Many different foods contain cholesterol, and some foods, such as eggs, are high in cholesterol.

However, a number of studies have found that the cholesterol a person gets from food does not substantially raise blood cholesterol levels.

Instead, it involves eating a balanced diet with different nutrients.

A person can try the following:

  • Eat a variety of nutritious foods, such as fruits, vegetables, whole grains, and lean proteins.
  • Avoid trans fats and limit foods high in saturated fat.
  • Limit foods with added sugars.
  • Eat a low-sodium diet. Many processed foods are high in sodium, even though they don’t taste salty.
  • Eat fiber-rich foods such as oatmeal, fruits, vegetables, and beans.

Because cholesterol intake does not directly correlate with cholesterol levels in most people, people do not necessarily need to avoid foods that contain cholesterol. Instead, most people should focus on eating a balanced diet low in trans fats and saturated fats.

However, for some people, cholesterol intake has an important relationship with serum levels and they should monitor their dietary cholesterol intake accordingly.

Keep a moderate weight

Maintaining or achieving a moderate weight that is within the BMI range recommended by doctors can help lower cholesterol while reducing other risks of heart disease.

A person should focus on achieving and maintaining a moderate weight with a combination of healthy eating and lots of exercise, as both can also lower cholesterol.

Get more active

Physical activity exercises the heart, reducing the risk of heart disease. It can also help the body remove cholesterol from the blood more effectively, steadily lowering bad cholesterol.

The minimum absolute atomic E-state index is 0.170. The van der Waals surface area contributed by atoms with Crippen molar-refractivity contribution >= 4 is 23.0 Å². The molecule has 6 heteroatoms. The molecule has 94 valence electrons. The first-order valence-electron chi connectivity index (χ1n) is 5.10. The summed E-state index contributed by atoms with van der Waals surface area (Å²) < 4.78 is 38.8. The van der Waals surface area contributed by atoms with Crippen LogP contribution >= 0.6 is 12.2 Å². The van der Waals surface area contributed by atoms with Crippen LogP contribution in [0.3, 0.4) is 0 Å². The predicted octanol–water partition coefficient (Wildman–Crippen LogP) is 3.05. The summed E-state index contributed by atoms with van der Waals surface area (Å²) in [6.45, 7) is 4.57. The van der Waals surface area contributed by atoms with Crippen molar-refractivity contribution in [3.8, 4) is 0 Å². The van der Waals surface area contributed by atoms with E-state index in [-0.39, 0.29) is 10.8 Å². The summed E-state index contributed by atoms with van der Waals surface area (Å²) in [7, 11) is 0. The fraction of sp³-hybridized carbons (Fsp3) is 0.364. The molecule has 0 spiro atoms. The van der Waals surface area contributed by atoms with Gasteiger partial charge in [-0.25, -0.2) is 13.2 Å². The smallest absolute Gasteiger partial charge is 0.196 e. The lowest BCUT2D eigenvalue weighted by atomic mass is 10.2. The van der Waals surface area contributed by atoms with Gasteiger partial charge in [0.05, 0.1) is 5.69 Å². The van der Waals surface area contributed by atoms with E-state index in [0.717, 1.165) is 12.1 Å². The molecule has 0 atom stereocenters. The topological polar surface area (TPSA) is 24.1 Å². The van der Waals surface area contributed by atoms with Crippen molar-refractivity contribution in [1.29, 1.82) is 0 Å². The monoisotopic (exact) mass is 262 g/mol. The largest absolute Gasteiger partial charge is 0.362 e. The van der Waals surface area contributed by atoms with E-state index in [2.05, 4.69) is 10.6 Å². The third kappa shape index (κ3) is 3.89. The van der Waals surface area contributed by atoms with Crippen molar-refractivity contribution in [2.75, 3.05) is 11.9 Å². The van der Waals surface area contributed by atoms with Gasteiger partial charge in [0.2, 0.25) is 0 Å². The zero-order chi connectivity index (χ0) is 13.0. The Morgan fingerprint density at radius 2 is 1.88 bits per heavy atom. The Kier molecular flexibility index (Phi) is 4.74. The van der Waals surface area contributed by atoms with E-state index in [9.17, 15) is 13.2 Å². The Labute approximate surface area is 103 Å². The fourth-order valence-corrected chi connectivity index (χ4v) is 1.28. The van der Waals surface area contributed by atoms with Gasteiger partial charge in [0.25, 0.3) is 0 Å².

At the very least, the Centers for Disease Control and Prevention (CDC) advises 150 minutes of moderate-intensity exercise, such as walking, per week.

People who are not active can start slowly. Even a slight increase in physical activity can improve health and make it easier to move towards more physical activity.

Make lifestyle changes

Quit or cut back on habits such as to smoke and drinking excessively may help lower cholesterol while improving overall health.

Ask about cholesterol medication

Cholesterol medications such as statins may be the quickest way for some people to lower cholesterol — usually within 6 to 8 weeks. This allows a person to quickly reduce the risk of cardiovascular disease while cultivating a healthy lifestyle. During this time, a person can focus on lowering cholesterol over time with lifestyle and dietary changes.

Because high cholesterol is a risk factor for serious heart health problems, the American Heart Association and American College of Cardiology recommend statins for many groups of people with high LDL cholesterol.

If LDL cholesterol does not drop enough through diet and lifestyle changes and statins, a person may need additional medications.

Lowering LDL cholesterol can reduce a person’s risk of heart disease. The heart-healthy habits that can lower cholesterol can also improve a person’s overall health by helping them maintain a healthy weight and improving blood glucose control in people with type 2 diabetes.

This means that even people with moderately high cholesterol can see health improvements with a cholesterol-friendly lifestyle.

Even as cholesterol drops, maintaining these healthy habits can improve long-term health.

Talk to a doctor about individual risk factors for heart disease and which cholesterol management strategies are best for a person’s overall health.

How to do it, how long it takes